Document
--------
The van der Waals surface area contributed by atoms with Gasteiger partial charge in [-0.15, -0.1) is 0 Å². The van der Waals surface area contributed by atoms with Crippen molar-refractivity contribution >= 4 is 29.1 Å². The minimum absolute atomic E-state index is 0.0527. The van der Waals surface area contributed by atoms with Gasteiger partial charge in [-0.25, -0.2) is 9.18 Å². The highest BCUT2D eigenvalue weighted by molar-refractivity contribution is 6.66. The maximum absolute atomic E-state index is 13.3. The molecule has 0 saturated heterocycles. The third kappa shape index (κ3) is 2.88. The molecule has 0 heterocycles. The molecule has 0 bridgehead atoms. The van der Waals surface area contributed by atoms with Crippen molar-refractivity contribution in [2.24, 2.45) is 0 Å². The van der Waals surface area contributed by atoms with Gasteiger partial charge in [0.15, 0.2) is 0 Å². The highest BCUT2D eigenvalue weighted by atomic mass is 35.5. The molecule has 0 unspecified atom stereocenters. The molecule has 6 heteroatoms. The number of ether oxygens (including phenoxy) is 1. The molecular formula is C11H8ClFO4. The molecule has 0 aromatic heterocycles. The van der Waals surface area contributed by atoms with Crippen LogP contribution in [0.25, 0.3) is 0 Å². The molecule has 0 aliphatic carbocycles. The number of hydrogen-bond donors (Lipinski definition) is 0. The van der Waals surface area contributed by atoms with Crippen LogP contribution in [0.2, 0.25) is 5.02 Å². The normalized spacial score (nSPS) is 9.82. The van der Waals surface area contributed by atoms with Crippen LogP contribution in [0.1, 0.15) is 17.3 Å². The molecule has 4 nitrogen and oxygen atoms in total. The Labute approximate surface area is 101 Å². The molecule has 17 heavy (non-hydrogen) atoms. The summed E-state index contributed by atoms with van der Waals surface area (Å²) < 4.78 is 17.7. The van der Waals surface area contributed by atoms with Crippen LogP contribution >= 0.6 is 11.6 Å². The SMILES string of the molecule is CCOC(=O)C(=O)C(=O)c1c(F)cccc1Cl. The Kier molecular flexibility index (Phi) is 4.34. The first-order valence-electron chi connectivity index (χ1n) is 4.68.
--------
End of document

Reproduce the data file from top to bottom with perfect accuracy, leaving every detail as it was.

The van der Waals surface area contributed by atoms with Gasteiger partial charge in [-0.15, -0.1) is 0 Å². The van der Waals surface area contributed by atoms with Crippen molar-refractivity contribution >= 4 is 29.1 Å². The minimum absolute atomic E-state index is 0.0527. The van der Waals surface area contributed by atoms with Gasteiger partial charge in [-0.25, -0.2) is 9.18 Å². The highest BCUT2D eigenvalue weighted by molar-refractivity contribution is 6.66. The maximum absolute atomic E-state index is 13.3. The molecule has 0 saturated heterocycles. The third kappa shape index (κ3) is 2.88. The molecule has 0 heterocycles. The molecule has 0 bridgehead atoms. The van der Waals surface area contributed by atoms with Crippen molar-refractivity contribution in [2.24, 2.45) is 0 Å². The van der Waals surface area contributed by atoms with Gasteiger partial charge in [0.15, 0.2) is 0 Å². The highest BCUT2D eigenvalue weighted by atomic mass is 35.5. The molecule has 0 unspecified atom stereocenters. The molecule has 6 heteroatoms. The number of ether oxygens (including phenoxy) is 1. The molecular formula is C11H8ClFO4. The molecule has 0 aromatic heterocycles. The van der Waals surface area contributed by atoms with Crippen LogP contribution in [0.25, 0.3) is 0 Å². The molecule has 0 aliphatic carbocycles. The number of hydrogen-bond donors (Lipinski definition) is 0. The van der Waals surface area contributed by atoms with Crippen LogP contribution in [0.2, 0.25) is 5.02 Å². The normalized spacial score (nSPS) is 9.82. The van der Waals surface area contributed by atoms with Crippen LogP contribution in [0.1, 0.15) is 17.3 Å². The molecule has 4 nitrogen and oxygen atoms in total. The Labute approximate surface area is 101 Å². The molecule has 17 heavy (non-hydrogen) atoms. The summed E-state index contributed by atoms with van der Waals surface area (Å²) < 4.78 is 17.7. The van der Waals surface area contributed by atoms with Crippen LogP contribution >= 0.6 is 11.6 Å². The SMILES string of the molecule is CCOC(=O)C(=O)C(=O)c1c(F)cccc1Cl. The Kier molecular flexibility index (Phi) is 4.34. The first-order valence-electron chi connectivity index (χ1n) is 4.68.